He can’t say for sure if she is his girlfriend, when his friends ask about the status of their relationship- “You know, we’re-we’re adults. We know how we feel. We don’t need to put labels on it. I mean, “boyfriend,” “girlfriend.” All that stuff is… it’s really juvenile”. Tom feels risky to ask her about the relationship they have, he is afraid he will lose the bound because he has a strong need to emotionally depend on someone.

     This is the feeling of captivity an (Ax) has in this type of relationship, he is too emotionally attached to his partner and he continues the relationship even if he knows it is not good for him to do so. Every time they get back together, the (Ax) one has to silence his unmet needs and go with the level of intimate connection the (Av) establishes in the relationship. And is going to get worse, with the (Ax) partner being the one that has to lose ground.

Tom: Look, we don’t have to put a label on it. That’s fine. I get it. But, you know, I just… I need some consistency.
Summer: And I can’t give you that. Nobody can.”

     Nothing is “labeled”, he wants to come closer and she goes away for space. Tom works for the company for a few years already and she changed town out of boredom, to find something new and exciting. He sticks around, she goes around. And they start going out again just to invite him at the party to let him know that she is engaged- the ½ screen with expectations vs reality is brilliant. It’s exactly the definition of their love story.

     Tom remembers only the good stuff and as an (Ax) one, tries to understand where he made a mistake and what made her pull away, replaying their story in his head. When his needs aren’t met and he hits the limit, the protest behavior comes out:

     In the conference room, at work, he says he is responsible for his own suffering and understands that not all the people can or should have the same need of intimacy, affection and openness: “People buy cards ’cause they can’t say how they feel, or they’re afraid to. We provide the service that lets them off the hook”. And even if we have feelings for someone, we may love them, this is not enough for a happy and fulfilled relationship.

 

     Summer- the avoidant attachment style

     “She only loved 2 things- her hair and the fact that she could cut it easily” – selfish and self centered, she liked distance in her relationship- the hair is a symbol of power- she was the one cutting it, she likes to dominate and be in charge, but also of virility, fertility, seduction and the potential of love.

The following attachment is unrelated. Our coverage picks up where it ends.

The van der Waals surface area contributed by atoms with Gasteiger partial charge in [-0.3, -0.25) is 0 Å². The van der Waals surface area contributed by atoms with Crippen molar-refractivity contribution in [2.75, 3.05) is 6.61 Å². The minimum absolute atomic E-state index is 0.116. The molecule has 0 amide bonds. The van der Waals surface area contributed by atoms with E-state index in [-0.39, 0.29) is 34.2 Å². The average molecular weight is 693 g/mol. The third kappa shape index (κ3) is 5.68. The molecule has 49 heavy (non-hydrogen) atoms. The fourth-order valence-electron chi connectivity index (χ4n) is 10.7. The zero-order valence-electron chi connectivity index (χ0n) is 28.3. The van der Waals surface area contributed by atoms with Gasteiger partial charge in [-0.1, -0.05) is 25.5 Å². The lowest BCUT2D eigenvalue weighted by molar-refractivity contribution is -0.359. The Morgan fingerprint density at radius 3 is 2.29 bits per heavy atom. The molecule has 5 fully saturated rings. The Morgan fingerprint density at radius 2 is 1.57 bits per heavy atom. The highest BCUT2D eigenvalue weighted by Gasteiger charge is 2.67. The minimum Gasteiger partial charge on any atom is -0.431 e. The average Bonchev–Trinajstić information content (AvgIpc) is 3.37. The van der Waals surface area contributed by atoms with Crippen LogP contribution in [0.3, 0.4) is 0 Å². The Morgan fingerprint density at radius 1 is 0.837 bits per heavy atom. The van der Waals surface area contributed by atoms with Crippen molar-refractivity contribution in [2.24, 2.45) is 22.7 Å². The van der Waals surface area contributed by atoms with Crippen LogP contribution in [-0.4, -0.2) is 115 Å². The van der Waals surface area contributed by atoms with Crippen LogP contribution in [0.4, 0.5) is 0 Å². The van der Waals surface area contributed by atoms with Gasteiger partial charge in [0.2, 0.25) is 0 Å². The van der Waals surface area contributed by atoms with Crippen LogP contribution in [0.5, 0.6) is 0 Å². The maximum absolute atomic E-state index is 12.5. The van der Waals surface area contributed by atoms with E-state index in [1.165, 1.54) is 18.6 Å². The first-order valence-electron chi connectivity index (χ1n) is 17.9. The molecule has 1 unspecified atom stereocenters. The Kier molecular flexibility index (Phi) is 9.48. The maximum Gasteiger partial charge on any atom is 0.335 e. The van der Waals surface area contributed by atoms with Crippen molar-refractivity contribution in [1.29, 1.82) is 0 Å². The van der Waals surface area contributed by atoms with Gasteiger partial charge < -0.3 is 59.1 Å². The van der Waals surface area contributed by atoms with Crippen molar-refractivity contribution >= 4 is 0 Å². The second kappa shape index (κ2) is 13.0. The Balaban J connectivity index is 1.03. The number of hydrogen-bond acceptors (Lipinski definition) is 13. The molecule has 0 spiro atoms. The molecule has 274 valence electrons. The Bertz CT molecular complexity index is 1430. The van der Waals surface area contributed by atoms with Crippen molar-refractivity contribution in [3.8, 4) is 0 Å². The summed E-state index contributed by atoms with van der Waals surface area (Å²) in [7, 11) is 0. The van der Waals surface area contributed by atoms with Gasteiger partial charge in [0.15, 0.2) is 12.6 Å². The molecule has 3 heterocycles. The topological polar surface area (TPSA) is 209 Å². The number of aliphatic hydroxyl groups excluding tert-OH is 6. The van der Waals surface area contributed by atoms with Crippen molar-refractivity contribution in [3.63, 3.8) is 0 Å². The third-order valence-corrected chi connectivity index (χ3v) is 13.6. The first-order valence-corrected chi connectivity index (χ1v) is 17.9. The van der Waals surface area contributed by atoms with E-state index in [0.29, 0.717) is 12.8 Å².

She doesn’t want a boyfriend, she enjoys being strong and independent and doesn’t believe in love: “these days, most marriages end in divorce”.

     “Let’s be friends!” and she kisses him the next day at work. She sends mixed signals about her feelings and doesn’t take in account Tom’s feelings. And when he asks her in the car about their relationship status, she gives a vague answer to keep her feeling of independence and keep using him.

     After the punch in the bar, he wanted to know what’s the problem… she started a fight because they were too close again… and it started with we are just… friends.

Tom: Well, you’re not the only one that has to say anything… And I say we’re a couple, god dammit!”.

     After this short relationship break, she comes and says: ”I shouldn’t have done that, get mad at you”- ignoring his feelings. In this way she cancels his emotions, makes him doubt his behavior and needs. She suggests he overreacted, being too sensible.

I just want to tell I am not really looking for anything serious, is that OK? [..] I like you Tom… I just don’t want a relationship.

     She says this, but continues to stay in a relationship with Tom, and she doesn’t comment anything on how she made him feel, is an “apology” only about her needs.

     When they were together in her apartment, she had a dream- she is flying, she is free, safe, but then she realizes that she is completely alone. It is because she associates freedom with independence, she is safe having the power, not depending on anyone, but in the same time, alone. When things were going well, Summer needed to back off – “I think we should stop seeing each other!” , as simple as that. Or she pulls back after they have sex- sends an email ending “I hope you’re ready to be friends” because he got too close – “I’ve never told anybody that before”, threatening her independence.

“As he listened, Tom began to realize that these stories weren’t routinely told. These were stories one had to earn. He could feel the wall coming down. He wondered if anyone else had made it this far. Which is why the next six words changed everything.
Summer: I’ve never told anybody that before.
Tom: I guess I’m not just anybody.”